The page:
The object of most of the stages/missions in the game revolve around escaping, as well as getting added bonuses for “loading” everything up (in other words, killing every single enemy in the stage/mission before you clear it). You will progress through the stages/missions by collecting colored keys, which will open up locked electric doors of the same color. This makes Loaded one of the first PlayStation games to involve collecting items to succeed. Coincidence? Okay, sure, I’ll let it slide this time.
Certain games can get by on their graphics alone, and this game was certainly one of them. The graphics are a little bit blotchy, especially the character design for both the playable characters, as well as the enemies. The lasting impression is definitely not in the character design, but rather the atmosphere construction. This one was of the first games to “leave a mark” when you killed an enemy. In other words, the blood stains will never go away.
It is sort of hard to figure out where the hell you are going in certain areas, considering they do look alike quite a bit throughout the experience. This is one of the reasons where the whole “blood stain staying” feature is not just eye candy, but rather a way of keeping track of where your destination is by what rooms you have visited. If there is a room in Loaded, it likely has an enemy inside of it.
Sadly, the gameplay can be both highly annoying/repetitive, as well as simple. You can easily find enough ammunition to go into a room filled with goons and begin pumping them full of lead without stopping, eliminate every threat inside of the room, and easily walk out with only around one hundred bullets missing out of your clip. That may seem like a lot, however, in Loaded, it is anything but.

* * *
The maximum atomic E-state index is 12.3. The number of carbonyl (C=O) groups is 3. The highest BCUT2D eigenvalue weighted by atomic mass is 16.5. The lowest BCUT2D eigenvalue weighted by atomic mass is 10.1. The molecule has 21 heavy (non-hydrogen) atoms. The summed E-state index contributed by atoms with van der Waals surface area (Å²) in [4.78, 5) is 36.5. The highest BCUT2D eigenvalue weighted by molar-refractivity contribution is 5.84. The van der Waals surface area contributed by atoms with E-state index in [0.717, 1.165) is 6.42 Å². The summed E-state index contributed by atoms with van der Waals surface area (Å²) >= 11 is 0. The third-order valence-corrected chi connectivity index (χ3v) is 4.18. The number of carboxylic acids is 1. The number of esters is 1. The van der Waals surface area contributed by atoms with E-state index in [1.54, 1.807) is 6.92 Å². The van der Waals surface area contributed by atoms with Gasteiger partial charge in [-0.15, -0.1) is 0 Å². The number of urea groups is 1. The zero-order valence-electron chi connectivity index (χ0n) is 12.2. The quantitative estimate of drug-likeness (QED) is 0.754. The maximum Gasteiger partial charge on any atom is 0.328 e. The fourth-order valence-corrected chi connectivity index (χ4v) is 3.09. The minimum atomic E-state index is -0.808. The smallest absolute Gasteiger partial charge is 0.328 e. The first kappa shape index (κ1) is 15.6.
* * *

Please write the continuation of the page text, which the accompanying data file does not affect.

In conclusion, Loaded has a lot of faults. It is an older game that 3 out of 10 gamers today will appreciate, and even slightly higher in number will actually enjoy. It is an average game to many nowadays, but back in the day, it was cutting edge. But just because it is a cult classic does not mean that it is a wonderful item of entertainment. Just look at the movie “Strip Tease” if you don’t believe me. Regardless, it is something that you should experience, if you are a die-hard gamer.
The sound effects in the game are your basic, idea, gun-toting, blowing-stuff-up effects that you would expect from a PlayStation game, circa 1995-1996. The real shining point through the game is the extremely catchy, yet unfitting, techno music that plays while you slaughter hordes of innocent killers in the jail. And I don’t even like techno music!
Extremely outdated by now, but back in the day, this game looked like a zooped up version of a disturbing Sega Genesis title. The character designs still looked awkward back then, as well, which lowers the rating from an 8.0 to a 7.5. However, the true holy grail of the game lies in the environments that you encounter throughout the game, and the bland colors that are used inside of them. Plus, you have GOT to love the padded cells for the mentally ill prisoners. The detailing was awesome for back in the day.
Nothing special here at all, and somewhat disappointing when compared to the rival game, Smash TV. Very easy to break through hordes of prisoners that wish to destroy you with their petty rocket launchers and ninja stars, and highly repetitive with the same system of fighting, over and over again, against the same enemies, over and over again. Regardless, the “blood splattered on the floors” thing was revolutionary, much like the overall appeal of the game itself.
Loaded is the type of game that provides you with a nice outlook of the way video games were being developed at the time of its release: A bit blotchy, but something that everyone should experience at least once in their lifetime, if just for the “time capsule” reason alone. I am not saying that you will enjoy this game once you play it, but it is one of those games that should definitely be experienced, at least once.
Overall (not an average): 8.0
As “Free As A Bird” is to the Beatles, Loaded is to the PlayStation. Loaded was an unsung hero to the early days of the Sony PlayStation, along with games like Jumping Flash!, Warhawk, and, of course, WipeOut. While repetitive at times, the game stays in tact as a late 1990s version of Smash TV. The overall gaming experience from this title is both awe-inspiring and revolutionary. Truly one of the lesser known games for the PlayStation that had a huge buzz and solid impact, but faded away softly. For $10 used, you cannot pass this up. Too bad the sequel wasn’t much of a thrill.
Community review by zoop (February 05, 2004)